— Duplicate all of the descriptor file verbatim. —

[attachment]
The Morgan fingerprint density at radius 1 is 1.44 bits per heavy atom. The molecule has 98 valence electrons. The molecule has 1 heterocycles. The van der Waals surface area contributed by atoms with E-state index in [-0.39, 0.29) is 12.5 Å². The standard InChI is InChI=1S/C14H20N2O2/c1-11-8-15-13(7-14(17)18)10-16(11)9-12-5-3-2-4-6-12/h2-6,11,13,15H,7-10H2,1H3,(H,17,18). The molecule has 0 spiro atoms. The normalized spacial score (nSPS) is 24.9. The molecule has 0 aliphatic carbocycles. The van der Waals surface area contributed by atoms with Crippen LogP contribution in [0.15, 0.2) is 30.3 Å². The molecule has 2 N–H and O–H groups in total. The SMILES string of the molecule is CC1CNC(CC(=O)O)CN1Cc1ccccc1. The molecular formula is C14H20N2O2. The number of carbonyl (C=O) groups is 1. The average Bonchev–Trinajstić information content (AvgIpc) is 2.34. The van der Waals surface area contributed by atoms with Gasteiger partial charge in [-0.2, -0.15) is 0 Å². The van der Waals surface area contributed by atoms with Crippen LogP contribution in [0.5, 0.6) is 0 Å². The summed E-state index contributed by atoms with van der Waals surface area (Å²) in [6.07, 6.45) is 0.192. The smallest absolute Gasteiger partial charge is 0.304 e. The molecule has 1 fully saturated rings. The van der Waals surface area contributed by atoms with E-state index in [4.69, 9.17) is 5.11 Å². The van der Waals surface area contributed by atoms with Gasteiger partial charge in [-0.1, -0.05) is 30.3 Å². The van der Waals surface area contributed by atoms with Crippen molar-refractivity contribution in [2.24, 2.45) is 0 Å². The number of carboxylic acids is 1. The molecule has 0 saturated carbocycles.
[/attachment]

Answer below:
The Morgan fingerprint density at radius 1 is 1.44 bits per heavy atom. The molecule has 98 valence electrons. The molecule has 1 heterocycles. The van der Waals surface area contributed by atoms with E-state index in [-0.39, 0.29) is 12.5 Å². The standard InChI is InChI=1S/C14H20N2O2/c1-11-8-15-13(7-14(17)18)10-16(11)9-12-5-3-2-4-6-12/h2-6,11,13,15H,7-10H2,1H3,(H,17,18). The molecule has 0 spiro atoms. The normalized spacial score (nSPS) is 24.9. The molecule has 0 aliphatic carbocycles. The van der Waals surface area contributed by atoms with Crippen LogP contribution in [0.15, 0.2) is 30.3 Å². The molecule has 2 N–H and O–H groups in total. The SMILES string of the molecule is CC1CNC(CC(=O)O)CN1Cc1ccccc1. The molecular formula is C14H20N2O2. The number of carbonyl (C=O) groups is 1. The average Bonchev–Trinajstić information content (AvgIpc) is 2.34. The van der Waals surface area contributed by atoms with Gasteiger partial charge in [-0.2, -0.15) is 0 Å². The van der Waals surface area contributed by atoms with Crippen LogP contribution in [0.5, 0.6) is 0 Å². The summed E-state index contributed by atoms with van der Waals surface area (Å²) in [6.07, 6.45) is 0.192. The smallest absolute Gasteiger partial charge is 0.304 e. The molecule has 1 fully saturated rings. The van der Waals surface area contributed by atoms with E-state index in [4.69, 9.17) is 5.11 Å². The van der Waals surface area contributed by atoms with Gasteiger partial charge in [-0.1, -0.05) is 30.3 Å². The van der Waals surface area contributed by atoms with Crippen molar-refractivity contribution in [2.24, 2.45) is 0 Å². The number of carboxylic acids is 1. The molecule has 0 saturated carbocycles.